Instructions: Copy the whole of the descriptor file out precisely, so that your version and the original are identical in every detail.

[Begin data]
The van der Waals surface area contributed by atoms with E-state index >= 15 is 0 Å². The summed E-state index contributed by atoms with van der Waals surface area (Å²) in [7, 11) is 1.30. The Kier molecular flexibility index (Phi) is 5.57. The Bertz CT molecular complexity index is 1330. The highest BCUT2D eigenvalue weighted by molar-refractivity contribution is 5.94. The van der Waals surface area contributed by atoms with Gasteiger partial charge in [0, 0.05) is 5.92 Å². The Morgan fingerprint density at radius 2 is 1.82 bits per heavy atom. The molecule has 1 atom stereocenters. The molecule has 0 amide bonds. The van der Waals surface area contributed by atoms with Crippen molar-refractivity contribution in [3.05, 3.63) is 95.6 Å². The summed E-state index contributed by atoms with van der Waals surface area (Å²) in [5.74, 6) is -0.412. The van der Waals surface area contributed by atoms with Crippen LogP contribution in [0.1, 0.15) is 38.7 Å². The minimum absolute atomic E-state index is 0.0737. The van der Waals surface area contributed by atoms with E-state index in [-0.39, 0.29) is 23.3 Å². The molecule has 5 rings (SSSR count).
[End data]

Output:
The van der Waals surface area contributed by atoms with E-state index >= 15 is 0 Å². The summed E-state index contributed by atoms with van der Waals surface area (Å²) in [7, 11) is 1.30. The Kier molecular flexibility index (Phi) is 5.57. The Bertz CT molecular complexity index is 1330. The highest BCUT2D eigenvalue weighted by molar-refractivity contribution is 5.94. The van der Waals surface area contributed by atoms with Gasteiger partial charge in [0, 0.05) is 5.92 Å². The Morgan fingerprint density at radius 2 is 1.82 bits per heavy atom. The molecule has 1 atom stereocenters. The molecule has 0 amide bonds. The van der Waals surface area contributed by atoms with Crippen molar-refractivity contribution in [3.05, 3.63) is 95.6 Å². The summed E-state index contributed by atoms with van der Waals surface area (Å²) in [5.74, 6) is -0.412. The van der Waals surface area contributed by atoms with Crippen LogP contribution in [0.1, 0.15) is 38.7 Å². The minimum absolute atomic E-state index is 0.0737. The van der Waals surface area contributed by atoms with E-state index in [-0.39, 0.29) is 23.3 Å². The molecule has 5 rings (SSSR count).